Exercise and Your Dog

Apr 30, 2011 | Pets, Sheryl Wall

by Sheryl Wall

Many studies show how important being fit is to you and your dog. According to Dog Owner’s Home Veterinary Handbook, approximately 20 percent of dogs are obese in the United States. They also state that it causes complications for those with several diseases such as arthritis, heart disease, and diabetes. Exercise also helps avoid a dog’s destructive behaviors such as digging, barking, and chewing that occur because of boredom and it can build confidence, and strengthen the dog and owners bond with each other. Our dogs need for exercise is just as important as it is for us and you will find that it is a lot more fun if you can share it with your furry companion.

Sheryl & Cosette

Walking is the most well known form of exercising for your dog but it’s easy to get bored by doing the same walk day after day. Let’s take a look at some new and more involved ways to get that needed exercise. In Get Fit With Your Dog by Karen Sullivan, she states that you can teach your dog to play sports such as Soccer and Volleyball. You will just need to teach them a few simple tricks such as how to push the ball and how to bounce the ball with his or her head or muzzle.

Some other types of exercises that are great for you and your dog are hiking, swimming or skating. This brings variety in your routine to help avoid the common pitfall of becoming bored with the routine thus finding excuses to put it off. Cycling can also be done together but never tie a leash to the bike for this is very dangerous for both of you. There are many attachments you can purchase for your bike to make cycling safe. Check out this website for great attachment at a reasonable price.

The Reedley trail is a good place to go biking with your dog because it is on a path away from traffic. According to Karen Sullivan, in Get Fit with your Dog, there are some breeds however that are just not built for certain sports so be sure to check with your vet before attempting exercises such as cycling, biking, and jogging.

My personal favorite way to stay fit is Agility. Ali and Joe Canova, in their book Agility Training For You and Your Dog, summed it up best when they said, “Put simply, Agility is recess with your dog.” Agility not only exercises your body but also your mind for both the dog and the handler. Even if you’re not interested in competing, just taking a class is a great option and there are some really great teachers in this area.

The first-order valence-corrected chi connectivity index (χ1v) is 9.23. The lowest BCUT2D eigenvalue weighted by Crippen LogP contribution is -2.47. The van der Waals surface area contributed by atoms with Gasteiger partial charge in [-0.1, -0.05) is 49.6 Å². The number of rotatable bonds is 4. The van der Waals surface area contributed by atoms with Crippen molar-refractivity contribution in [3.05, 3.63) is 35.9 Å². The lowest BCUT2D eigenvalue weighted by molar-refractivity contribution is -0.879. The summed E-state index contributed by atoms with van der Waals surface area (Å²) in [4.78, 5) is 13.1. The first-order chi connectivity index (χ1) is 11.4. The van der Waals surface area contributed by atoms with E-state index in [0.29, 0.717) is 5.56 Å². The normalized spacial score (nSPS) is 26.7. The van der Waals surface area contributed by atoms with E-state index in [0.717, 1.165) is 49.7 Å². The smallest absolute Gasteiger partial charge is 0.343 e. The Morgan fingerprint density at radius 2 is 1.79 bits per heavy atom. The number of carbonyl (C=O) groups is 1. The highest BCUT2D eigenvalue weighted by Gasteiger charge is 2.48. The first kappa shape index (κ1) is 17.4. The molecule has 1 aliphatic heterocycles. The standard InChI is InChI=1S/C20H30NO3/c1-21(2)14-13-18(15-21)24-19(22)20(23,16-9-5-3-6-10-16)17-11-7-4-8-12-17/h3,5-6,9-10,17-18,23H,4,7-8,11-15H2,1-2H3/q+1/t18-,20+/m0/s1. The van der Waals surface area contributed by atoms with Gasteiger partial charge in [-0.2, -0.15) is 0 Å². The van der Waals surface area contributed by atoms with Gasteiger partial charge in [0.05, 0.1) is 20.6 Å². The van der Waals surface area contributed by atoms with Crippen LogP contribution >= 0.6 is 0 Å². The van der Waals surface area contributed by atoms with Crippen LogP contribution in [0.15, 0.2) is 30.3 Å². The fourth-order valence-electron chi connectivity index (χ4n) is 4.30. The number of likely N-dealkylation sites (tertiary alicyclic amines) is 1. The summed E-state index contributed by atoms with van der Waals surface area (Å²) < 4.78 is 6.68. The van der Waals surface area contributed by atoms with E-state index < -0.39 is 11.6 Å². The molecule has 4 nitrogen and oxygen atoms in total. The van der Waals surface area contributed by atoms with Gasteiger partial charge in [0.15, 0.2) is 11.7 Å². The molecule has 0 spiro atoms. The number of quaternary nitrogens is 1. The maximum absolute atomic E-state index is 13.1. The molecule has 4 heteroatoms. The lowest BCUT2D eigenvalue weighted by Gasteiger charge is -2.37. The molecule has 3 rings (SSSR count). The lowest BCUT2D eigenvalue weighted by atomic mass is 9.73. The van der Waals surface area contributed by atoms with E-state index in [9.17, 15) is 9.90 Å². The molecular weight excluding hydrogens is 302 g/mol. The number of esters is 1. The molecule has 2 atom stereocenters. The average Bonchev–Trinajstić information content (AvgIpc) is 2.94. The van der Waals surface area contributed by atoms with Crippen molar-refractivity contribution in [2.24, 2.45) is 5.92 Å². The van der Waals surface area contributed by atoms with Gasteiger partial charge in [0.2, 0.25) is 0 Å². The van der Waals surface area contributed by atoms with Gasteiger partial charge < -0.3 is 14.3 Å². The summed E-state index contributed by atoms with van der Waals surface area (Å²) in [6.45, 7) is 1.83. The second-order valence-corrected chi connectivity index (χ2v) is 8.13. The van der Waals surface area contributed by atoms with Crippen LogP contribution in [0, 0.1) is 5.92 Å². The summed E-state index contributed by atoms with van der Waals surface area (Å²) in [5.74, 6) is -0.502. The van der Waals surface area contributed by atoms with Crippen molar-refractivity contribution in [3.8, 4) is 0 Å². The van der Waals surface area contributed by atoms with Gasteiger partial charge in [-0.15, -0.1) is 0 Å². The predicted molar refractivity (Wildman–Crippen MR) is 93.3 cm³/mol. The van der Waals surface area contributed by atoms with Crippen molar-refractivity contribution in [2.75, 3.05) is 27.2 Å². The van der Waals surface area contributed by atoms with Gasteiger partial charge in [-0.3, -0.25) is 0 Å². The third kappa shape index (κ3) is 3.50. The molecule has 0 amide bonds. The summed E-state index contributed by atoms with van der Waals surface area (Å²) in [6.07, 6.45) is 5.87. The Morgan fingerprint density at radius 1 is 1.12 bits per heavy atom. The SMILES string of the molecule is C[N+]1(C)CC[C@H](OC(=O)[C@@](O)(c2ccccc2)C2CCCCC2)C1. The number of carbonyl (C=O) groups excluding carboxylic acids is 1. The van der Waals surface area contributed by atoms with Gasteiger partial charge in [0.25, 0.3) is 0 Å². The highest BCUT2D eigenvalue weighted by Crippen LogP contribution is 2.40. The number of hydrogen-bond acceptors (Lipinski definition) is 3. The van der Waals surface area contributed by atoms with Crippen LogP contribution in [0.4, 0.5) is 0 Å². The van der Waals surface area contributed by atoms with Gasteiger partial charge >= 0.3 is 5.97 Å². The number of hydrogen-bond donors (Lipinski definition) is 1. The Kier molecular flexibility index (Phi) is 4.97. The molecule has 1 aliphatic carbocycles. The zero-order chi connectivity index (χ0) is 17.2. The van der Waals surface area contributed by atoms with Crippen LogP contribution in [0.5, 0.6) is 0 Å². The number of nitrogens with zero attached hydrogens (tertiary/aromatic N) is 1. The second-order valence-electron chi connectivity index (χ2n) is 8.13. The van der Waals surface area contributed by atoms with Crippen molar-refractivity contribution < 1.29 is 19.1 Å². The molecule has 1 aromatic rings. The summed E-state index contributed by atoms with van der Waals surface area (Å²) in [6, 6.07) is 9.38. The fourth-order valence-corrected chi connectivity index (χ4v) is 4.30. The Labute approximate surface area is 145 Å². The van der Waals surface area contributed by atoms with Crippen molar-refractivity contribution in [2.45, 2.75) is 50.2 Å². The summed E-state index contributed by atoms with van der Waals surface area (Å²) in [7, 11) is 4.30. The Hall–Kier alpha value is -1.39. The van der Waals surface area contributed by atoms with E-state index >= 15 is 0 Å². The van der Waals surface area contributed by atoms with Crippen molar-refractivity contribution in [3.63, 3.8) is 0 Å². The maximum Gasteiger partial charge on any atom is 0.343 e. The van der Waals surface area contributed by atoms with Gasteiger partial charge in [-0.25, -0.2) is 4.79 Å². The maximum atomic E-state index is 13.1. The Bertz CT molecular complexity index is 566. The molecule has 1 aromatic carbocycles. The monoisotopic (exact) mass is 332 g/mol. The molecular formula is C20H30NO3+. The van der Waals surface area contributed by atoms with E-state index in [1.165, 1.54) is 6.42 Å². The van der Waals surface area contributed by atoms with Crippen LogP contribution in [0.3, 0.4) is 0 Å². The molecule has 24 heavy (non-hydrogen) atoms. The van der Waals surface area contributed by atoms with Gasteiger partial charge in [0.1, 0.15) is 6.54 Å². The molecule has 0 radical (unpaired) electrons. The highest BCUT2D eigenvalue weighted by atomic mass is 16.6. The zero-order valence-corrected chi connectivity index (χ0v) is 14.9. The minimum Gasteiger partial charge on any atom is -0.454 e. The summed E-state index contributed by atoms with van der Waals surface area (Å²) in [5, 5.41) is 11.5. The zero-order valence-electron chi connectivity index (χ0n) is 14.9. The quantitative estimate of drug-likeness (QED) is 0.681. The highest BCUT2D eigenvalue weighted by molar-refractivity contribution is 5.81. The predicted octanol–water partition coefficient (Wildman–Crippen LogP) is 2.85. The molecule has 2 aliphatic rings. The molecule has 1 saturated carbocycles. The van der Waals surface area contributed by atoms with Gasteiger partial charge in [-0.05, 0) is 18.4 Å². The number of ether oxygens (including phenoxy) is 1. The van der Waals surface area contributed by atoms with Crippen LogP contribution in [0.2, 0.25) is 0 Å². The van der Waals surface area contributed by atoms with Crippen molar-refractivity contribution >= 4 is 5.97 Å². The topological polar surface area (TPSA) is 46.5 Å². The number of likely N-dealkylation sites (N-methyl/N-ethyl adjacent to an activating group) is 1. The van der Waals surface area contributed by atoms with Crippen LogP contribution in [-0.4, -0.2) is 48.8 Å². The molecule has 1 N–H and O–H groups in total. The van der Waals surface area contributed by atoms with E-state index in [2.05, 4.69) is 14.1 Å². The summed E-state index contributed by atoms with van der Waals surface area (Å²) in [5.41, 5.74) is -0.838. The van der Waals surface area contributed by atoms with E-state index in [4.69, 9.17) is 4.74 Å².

Freestyle dancing is another unique way to get a workout while having fun at the same time. It also creates a better bond with your pet while staying fit. In Dancing with your Dog by Sandra Davis, you can learn how to dance in your own home. And with dancing you don’t have to worry about the weather because you can do it most anywhere. Freestyle dance also has competitions if you’re the competitive type. When competing, it can also give you motive to continue with the sport.

There are so many possibilities to spice up your exercise routine that it no longer needs to be boring. And with so many choices it makes it a lot easier to find a choice that works best for you, your dog’s personality and interest. I never planned to get involved in Agility but once I had an opportunity to try it I was hooked. If you’re not sure what you would enjoy most, try different things until you find what’s best for you. You never know until you try.

Sheryl Wall is an ongoing contributor to our
Pet Perspective section, providing pet care advice from years of personal experience.


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